Having stared in Shameless, Liar and the hugely popular Luther alongside Idris Elba, Warren Brown is fast becoming one of Britain’s leading television actors. This autumn – like in Luther in which he played DC Justin Ripley (for which he was nominated for best supporting actor at the Critics’ Choice Television Awards) – Brown is set to play another policeman. Only this time it is behind enemy lines, in HISTORY’s Second World War drama X Company.
When Brown took on the role of Neil Mackay in X Company he didn’t know the story of Camp X, but then again not a lot of people do. “When I read the script, this was a story that I wasn’t familiar with. It really intrigued me, it was a huge part of history that I just wasn’t aware of.”
The series tells the story of Camp X, a secret spy school found on the shores of Lake Ontario, Canada, an unlikely location for one of most important covert initiatives of the Second World War. Funded by the British, Camp X became a hub for the training of allied spies which allegedly included 007 creator Ian Fleming and Norwegian author Roald Dahl. The series – which won Best Writing in a TV Drama at the 2017 Writers Guild of Canada – tells the story of five highly-skilled X Camp recruits from Canada, the US and Britain who have been torn from their everyday lives to train together as agents and fight against the Nazis.
Brown plays a British ‘bobby’ called Neil Mackay. Enlisted for his martial arts skills, Mackay becomes the ‘weapon’ of the group. He tells us, he “is loosely based on an instructor at Camp X, an English former policeman called William Fairbairn… the blueprint for the character was so in-depth.”
Like so many during this period, Brown’s character “witnessed the bombing, the blitz and has been personally affected by that, so I think there is an element of revenge. He also wants to do a good job and believes that they are on the right side of history.”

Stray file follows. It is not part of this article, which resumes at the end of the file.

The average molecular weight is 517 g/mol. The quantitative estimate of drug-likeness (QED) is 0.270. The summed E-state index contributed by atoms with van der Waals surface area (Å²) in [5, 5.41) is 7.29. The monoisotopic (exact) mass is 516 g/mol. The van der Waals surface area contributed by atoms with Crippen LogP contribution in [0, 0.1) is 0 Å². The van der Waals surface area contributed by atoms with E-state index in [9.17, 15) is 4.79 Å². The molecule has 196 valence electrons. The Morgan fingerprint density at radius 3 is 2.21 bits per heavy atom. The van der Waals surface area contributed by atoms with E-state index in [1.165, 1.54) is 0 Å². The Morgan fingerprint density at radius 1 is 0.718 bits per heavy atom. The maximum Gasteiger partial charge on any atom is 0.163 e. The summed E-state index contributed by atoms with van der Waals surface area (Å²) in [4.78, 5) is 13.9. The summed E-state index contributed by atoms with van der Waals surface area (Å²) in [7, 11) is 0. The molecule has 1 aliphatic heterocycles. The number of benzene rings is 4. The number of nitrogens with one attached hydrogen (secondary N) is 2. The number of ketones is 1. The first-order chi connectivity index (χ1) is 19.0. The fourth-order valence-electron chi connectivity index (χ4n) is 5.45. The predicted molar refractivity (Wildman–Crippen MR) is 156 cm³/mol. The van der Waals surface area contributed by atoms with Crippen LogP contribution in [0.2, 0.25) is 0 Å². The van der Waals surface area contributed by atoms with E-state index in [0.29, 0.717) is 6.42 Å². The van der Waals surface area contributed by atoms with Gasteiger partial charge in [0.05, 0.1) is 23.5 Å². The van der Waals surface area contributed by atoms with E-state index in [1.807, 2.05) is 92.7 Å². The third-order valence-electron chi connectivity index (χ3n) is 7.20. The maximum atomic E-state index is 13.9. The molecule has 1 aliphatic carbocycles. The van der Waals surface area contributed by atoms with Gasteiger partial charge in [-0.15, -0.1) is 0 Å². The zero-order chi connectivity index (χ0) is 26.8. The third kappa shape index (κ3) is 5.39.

The series opens with the fast-paced action you’d expect from an espionage thriller. It’s 1942 and Brown and his team are behind enemy lines in Nazi occupied France. The Nazi’s are unaware of X Company’s presence, but they suspect something. The spy team desperately attempt to contact their colleagues in Canada from a make-shift radio line.
“So many of the missions were loosely based on actual events,” Brown tells us. When X Company aired in Canada the Huffington Post described the series as a “much-needed history lesson,” and Brown agrees. “I absolutely didn’t know about Camp X so I was really intrigued to hear the story and to hear just how important it was in the Allies winning the second world war. I learnt so much about this period during the job.”
Like HISTORY’s World War True Season, X Company explores the characters behind the triumphs and tragedies of the Second World War. As Brown tells us, “I came away really with having a better understanding and more respect for those who were doing this and going undercover during this time.”
The history surrounding the series has clearly made an impression on Brown. “This played a huge, huge, part in the Second World War. Ian Fleming is rumoured to have trained at Camp X so essentially that’s where James Bond stemmed from as well as all the founding members of the CIA. It’s made a huge impact without that many people knowing about it.”
Brown is also hoping that the series can speak to today. “Although it’s set in the 40s is still so relevant now because there are so many men and women operating around the world doing this type of job.”
While the series is informative, it’s not just a history lesson. “There is an element of fiction to it along with action, adventure and escapism all on a big scale. It’s really exciting.”
X Company is currently airing on HISTORY Tuesdays nights at 9pm, find out more here.